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RealFlow's grid fluid solver, also called "Hybrido" (hybrid large dimension liquid solver), is a sophisticated method of simulating medium and large-scale fluids. This technology also includes the automatic creation of secondary splash and foam particles, as well as mist. With Hybrido it is possible to simulate everything from floods to ocean scenes – scenes that are hard to create with RealFlow’s traditional particle emitters. RealFlow’s standard emitters are perfectly suited for highly detailed fluid simulations with tiny splashes and turbulent surfaces. But, it has always been difficult to fill large areas and volumes with fluids and add secondary effects such as spray. With Hybrido, fluid artists are able to simulate impressive shots, like oceans with breaking waves, huge floods, turbulent coasts with cliffs and rocks, or ships travelling through turbulent water during a heavy storm. RealFlow calculates the conditions for splash, foam and mist formation, and automatically creates and controls these elements. Due to the large amount of particles, all secondary elements are normally simulated as a post process in a network. With this advanced feature you can achieve absolutely realistic results, utilizing the full power of your network machines.


The Hybrido “HyFLIP” System

Although the Hybrido solvers in previous RealFlow version have already been based on cutting-edge technology, we improved our grid fluid solution further and are proud to present Hybrido for RealFlow 2014! Hybrido is a fluid solver based on the so-called “FLIP” concept. ”FLIP” stands for “Fluid Implicit Particles” and describes the technology behind this approach. In FLIP solvers, the particles carry the velocity information. The particle-grid approach is very fast, because it requires only a very small number of time steps per frame, while other solvers have to use more substeps to make the fluid stable. Increased simulation speed is just one positive side-effect. Since FLIP solvers are faster it is also possible to run simulations with drastically increased particle counts. With Hybrido you can work with 20 million, 50 million or even more particles within a reasonable time frame. All this results in a higher level of detail and allows you to simulate very fine surface structures and turbulent fluid-object interactions. This state-of-the art technology is combined with Hybrido's easy-to-use workflow. Therefore we have named the combination of our own technology and the traditional concept “HyFLIP”.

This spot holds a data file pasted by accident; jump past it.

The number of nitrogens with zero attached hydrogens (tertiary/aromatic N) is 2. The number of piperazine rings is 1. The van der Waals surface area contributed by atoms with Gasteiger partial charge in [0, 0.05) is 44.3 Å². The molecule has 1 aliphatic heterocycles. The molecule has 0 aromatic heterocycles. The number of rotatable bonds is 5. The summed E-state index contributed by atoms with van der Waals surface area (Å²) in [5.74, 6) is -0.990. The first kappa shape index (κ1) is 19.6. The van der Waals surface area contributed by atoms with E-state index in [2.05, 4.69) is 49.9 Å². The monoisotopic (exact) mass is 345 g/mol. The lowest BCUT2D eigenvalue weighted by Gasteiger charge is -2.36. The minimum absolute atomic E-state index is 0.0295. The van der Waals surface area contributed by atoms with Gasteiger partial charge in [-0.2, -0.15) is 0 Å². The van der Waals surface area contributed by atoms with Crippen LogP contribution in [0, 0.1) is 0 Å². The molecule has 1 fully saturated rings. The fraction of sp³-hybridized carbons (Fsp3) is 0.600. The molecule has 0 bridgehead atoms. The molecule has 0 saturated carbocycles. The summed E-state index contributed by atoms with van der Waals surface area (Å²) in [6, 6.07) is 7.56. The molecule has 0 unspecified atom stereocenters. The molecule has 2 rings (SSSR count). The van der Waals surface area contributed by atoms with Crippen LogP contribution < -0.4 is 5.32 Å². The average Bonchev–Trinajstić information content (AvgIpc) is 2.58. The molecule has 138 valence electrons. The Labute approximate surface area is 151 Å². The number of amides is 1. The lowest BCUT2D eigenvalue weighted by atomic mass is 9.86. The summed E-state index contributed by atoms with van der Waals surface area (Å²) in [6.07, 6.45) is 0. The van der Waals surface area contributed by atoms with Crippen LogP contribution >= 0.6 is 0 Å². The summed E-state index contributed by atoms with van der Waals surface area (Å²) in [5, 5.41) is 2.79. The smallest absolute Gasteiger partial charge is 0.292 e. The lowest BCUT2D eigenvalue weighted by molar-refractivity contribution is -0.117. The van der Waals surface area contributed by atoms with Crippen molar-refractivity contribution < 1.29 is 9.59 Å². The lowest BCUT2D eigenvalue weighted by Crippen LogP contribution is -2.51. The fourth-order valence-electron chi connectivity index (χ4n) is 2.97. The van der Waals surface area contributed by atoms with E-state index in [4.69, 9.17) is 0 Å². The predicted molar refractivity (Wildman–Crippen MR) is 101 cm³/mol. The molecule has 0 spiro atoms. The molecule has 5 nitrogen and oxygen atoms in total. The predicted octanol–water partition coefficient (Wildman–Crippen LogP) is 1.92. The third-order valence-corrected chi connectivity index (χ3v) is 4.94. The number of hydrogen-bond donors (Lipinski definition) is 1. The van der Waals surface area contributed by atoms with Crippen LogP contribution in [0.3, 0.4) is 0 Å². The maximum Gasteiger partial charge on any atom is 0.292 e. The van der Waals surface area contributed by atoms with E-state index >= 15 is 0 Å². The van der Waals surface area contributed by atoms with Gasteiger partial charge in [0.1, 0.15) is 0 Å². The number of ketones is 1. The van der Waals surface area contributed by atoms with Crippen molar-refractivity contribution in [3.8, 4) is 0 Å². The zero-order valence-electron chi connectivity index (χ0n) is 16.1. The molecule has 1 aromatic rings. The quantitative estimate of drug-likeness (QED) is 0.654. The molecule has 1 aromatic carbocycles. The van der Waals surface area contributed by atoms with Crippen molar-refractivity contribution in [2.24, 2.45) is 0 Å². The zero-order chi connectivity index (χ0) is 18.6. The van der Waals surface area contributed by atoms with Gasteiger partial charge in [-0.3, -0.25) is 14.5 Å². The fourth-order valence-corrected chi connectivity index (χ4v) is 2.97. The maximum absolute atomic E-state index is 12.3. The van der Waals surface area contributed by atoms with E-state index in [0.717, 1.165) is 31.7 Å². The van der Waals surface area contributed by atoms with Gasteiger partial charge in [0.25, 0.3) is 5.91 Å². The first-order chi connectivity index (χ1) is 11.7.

Happy simulating with RealFlow's Hybrido!

Domains and Grids

Briefly, a domain is a place where your large-scale fluid simulation happens, and this space is subdivided into a grid of cells with exactly the same length. In grid solvers, the fluid's behaviour and motion is calculated from the interactions between neighbouring cells. With Hybrido 2, the fluid's domain is invisible as long as the simulation has not started, because Hybrido adapts the domain to the fluid's current volume. The great advantage of an adaptive grid is that the fluid can move freely and there are no boundaries that enclose the fluid and create reflections. In relation to the particle cloud, the surrounding domain often looks too big and it seems as if it could be easily scaled down. Unfortunately, this is not possible, because the padding is necessary for the Hybrido solver to work correctly.


Whether you use secondary emitters with IDOCs or not, the particles are able to leave their “home domain” and mix with the fluid from the surrounding domains and particle sources. This normally makes it necessary to either enclose the particles, for example with a cube object, or delete them with a “k Volume” daemon. Mist, on the other hand, is a special case, because its creation is always limited to the domain borders.

Basic Elements of a Hybrido Simulation

When you work with Hybrido grid fluids, you always need a specific setup. The first node is a grid fluid domain to subdivide the simulation space into equal cells. The domain can be seen as an environment where the fluid simulation actually takes place. At the moment, the domain is nothing but an empty space and when you hit “Simulate” nothing happens, because so far you have not told Hybrido where it should create the fluid (particles). For this purpose, two elements are required: the first one is an object to define the volume that will hold the fluid and the other node is an emitter. An arrow at the node's viewport symbol indicates the direction of emission. When you rotate the emitter you can change this direction. The fluid container node should be detached from the others in the scene, because it should not contribute to the simulation. If you forgot to do this, RealFlow will not take it into consideration anyway, but you will receive a warning message.


In further steps you create the secondary effects: splashes, foam and mist from the already cached core fluid simulation.

Be Faster with GPUs

Another step forward is Hybrido’s GPU-simulation capability. Fluid simulations are normally very difficult to transfer to the GPU, because they often require a large amount of RAM (GPU simulations already require more RAM by default) and users can change the fluid’s properties via Python scripting, graphs or C++ plugins. Despite of all these challenges we have found very efficient solutions to transport Hybrido simulations to the GPU and let the user benefit from speed boosts on high-end graphic cards. Even multiple GPUs are supported. Please bear in mind that some graphic boards do not work with Hybrido, although RealFlow's "System Information" indicates that the GPU can be used.